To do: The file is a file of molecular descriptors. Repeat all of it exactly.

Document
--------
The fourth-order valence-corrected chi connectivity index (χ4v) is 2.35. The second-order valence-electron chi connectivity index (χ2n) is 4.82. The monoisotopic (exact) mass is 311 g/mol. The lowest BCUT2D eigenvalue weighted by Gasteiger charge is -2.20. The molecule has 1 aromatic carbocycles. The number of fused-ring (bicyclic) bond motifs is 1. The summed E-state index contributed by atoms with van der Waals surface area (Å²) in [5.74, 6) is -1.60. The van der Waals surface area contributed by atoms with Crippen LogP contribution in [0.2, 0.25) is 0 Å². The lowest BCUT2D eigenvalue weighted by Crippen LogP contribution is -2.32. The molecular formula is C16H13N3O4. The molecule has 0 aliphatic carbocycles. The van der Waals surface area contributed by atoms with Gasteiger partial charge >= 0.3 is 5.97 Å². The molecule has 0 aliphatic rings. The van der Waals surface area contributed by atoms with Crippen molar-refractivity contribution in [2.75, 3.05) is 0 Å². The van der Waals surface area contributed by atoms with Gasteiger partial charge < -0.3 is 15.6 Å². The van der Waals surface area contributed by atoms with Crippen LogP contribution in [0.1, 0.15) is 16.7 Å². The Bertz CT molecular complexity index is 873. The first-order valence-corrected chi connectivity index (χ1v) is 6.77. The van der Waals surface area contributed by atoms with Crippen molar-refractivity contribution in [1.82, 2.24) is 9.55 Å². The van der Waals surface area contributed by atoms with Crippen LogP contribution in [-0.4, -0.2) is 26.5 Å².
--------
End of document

The fourth-order valence-corrected chi connectivity index (χ4v) is 2.35. The second-order valence-electron chi connectivity index (χ2n) is 4.82. The monoisotopic (exact) mass is 311 g/mol. The lowest BCUT2D eigenvalue weighted by Gasteiger charge is -2.20. The molecule has 1 aromatic carbocycles. The number of fused-ring (bicyclic) bond motifs is 1. The summed E-state index contributed by atoms with van der Waals surface area (Å²) in [5.74, 6) is -1.60. The van der Waals surface area contributed by atoms with Crippen LogP contribution in [0.2, 0.25) is 0 Å². The lowest BCUT2D eigenvalue weighted by Crippen LogP contribution is -2.32. The molecular formula is C16H13N3O4. The molecule has 0 aliphatic carbocycles. The van der Waals surface area contributed by atoms with Gasteiger partial charge >= 0.3 is 5.97 Å². The molecule has 0 aliphatic rings. The van der Waals surface area contributed by atoms with Crippen molar-refractivity contribution in [2.75, 3.05) is 0 Å². The van der Waals surface area contributed by atoms with Gasteiger partial charge < -0.3 is 15.6 Å². The van der Waals surface area contributed by atoms with Crippen LogP contribution in [0.1, 0.15) is 16.7 Å². The Bertz CT molecular complexity index is 873. The first-order valence-corrected chi connectivity index (χ1v) is 6.77. The van der Waals surface area contributed by atoms with Crippen molar-refractivity contribution in [1.82, 2.24) is 9.55 Å². The van der Waals surface area contributed by atoms with Crippen LogP contribution in [-0.4, -0.2) is 26.5 Å².